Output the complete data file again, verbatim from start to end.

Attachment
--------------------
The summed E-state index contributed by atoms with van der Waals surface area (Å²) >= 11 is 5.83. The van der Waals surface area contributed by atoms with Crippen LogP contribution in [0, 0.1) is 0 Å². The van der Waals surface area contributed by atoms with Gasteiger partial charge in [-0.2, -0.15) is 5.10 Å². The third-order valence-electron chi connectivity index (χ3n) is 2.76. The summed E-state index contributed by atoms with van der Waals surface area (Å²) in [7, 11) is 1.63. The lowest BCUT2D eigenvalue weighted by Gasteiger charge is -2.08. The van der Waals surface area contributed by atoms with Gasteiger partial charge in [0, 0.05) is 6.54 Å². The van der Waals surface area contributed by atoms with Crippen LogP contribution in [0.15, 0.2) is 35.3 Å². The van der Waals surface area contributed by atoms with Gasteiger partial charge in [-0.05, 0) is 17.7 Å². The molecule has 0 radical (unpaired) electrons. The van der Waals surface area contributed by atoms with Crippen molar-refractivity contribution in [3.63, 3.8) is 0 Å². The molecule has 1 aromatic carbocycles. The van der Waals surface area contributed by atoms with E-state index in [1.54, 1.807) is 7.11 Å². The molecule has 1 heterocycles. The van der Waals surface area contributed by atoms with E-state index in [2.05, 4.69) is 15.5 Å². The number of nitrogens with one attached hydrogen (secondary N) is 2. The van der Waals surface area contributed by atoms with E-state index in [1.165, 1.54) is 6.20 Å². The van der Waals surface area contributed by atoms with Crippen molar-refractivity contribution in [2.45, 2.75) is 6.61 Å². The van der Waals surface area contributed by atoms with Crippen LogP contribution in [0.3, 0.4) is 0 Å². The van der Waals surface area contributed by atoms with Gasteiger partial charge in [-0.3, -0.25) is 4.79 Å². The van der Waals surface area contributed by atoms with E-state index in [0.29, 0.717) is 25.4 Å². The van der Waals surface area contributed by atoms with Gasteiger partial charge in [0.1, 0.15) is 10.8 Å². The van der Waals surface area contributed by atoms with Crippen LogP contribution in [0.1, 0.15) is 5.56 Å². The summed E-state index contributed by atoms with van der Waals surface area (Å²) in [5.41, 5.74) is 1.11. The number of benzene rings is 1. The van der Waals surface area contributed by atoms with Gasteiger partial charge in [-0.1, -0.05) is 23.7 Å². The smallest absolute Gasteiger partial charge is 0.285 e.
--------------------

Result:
The summed E-state index contributed by atoms with van der Waals surface area (Å²) >= 11 is 5.83. The van der Waals surface area contributed by atoms with Crippen LogP contribution in [0, 0.1) is 0 Å². The van der Waals surface area contributed by atoms with Gasteiger partial charge in [-0.2, -0.15) is 5.10 Å². The third-order valence-electron chi connectivity index (χ3n) is 2.76. The summed E-state index contributed by atoms with van der Waals surface area (Å²) in [7, 11) is 1.63. The lowest BCUT2D eigenvalue weighted by Gasteiger charge is -2.08. The van der Waals surface area contributed by atoms with Gasteiger partial charge in [0, 0.05) is 6.54 Å². The van der Waals surface area contributed by atoms with Crippen LogP contribution in [0.15, 0.2) is 35.3 Å². The van der Waals surface area contributed by atoms with Gasteiger partial charge in [-0.05, 0) is 17.7 Å². The molecule has 0 radical (unpaired) electrons. The van der Waals surface area contributed by atoms with Crippen molar-refractivity contribution in [3.63, 3.8) is 0 Å². The molecule has 1 aromatic carbocycles. The van der Waals surface area contributed by atoms with E-state index in [1.54, 1.807) is 7.11 Å². The molecule has 1 heterocycles. The van der Waals surface area contributed by atoms with E-state index in [2.05, 4.69) is 15.5 Å². The number of nitrogens with one attached hydrogen (secondary N) is 2. The van der Waals surface area contributed by atoms with E-state index in [1.165, 1.54) is 6.20 Å². The van der Waals surface area contributed by atoms with Crippen molar-refractivity contribution in [2.45, 2.75) is 6.61 Å². The van der Waals surface area contributed by atoms with Crippen LogP contribution in [0.3, 0.4) is 0 Å². The van der Waals surface area contributed by atoms with Gasteiger partial charge in [-0.3, -0.25) is 4.79 Å². The van der Waals surface area contributed by atoms with E-state index in [0.29, 0.717) is 25.4 Å². The van der Waals surface area contributed by atoms with Gasteiger partial charge in [0.1, 0.15) is 10.8 Å². The van der Waals surface area contributed by atoms with Crippen LogP contribution in [0.1, 0.15) is 5.56 Å². The summed E-state index contributed by atoms with van der Waals surface area (Å²) in [5.41, 5.74) is 1.11. The number of benzene rings is 1. The van der Waals surface area contributed by atoms with Gasteiger partial charge in [-0.1, -0.05) is 23.7 Å². The smallest absolute Gasteiger partial charge is 0.285 e.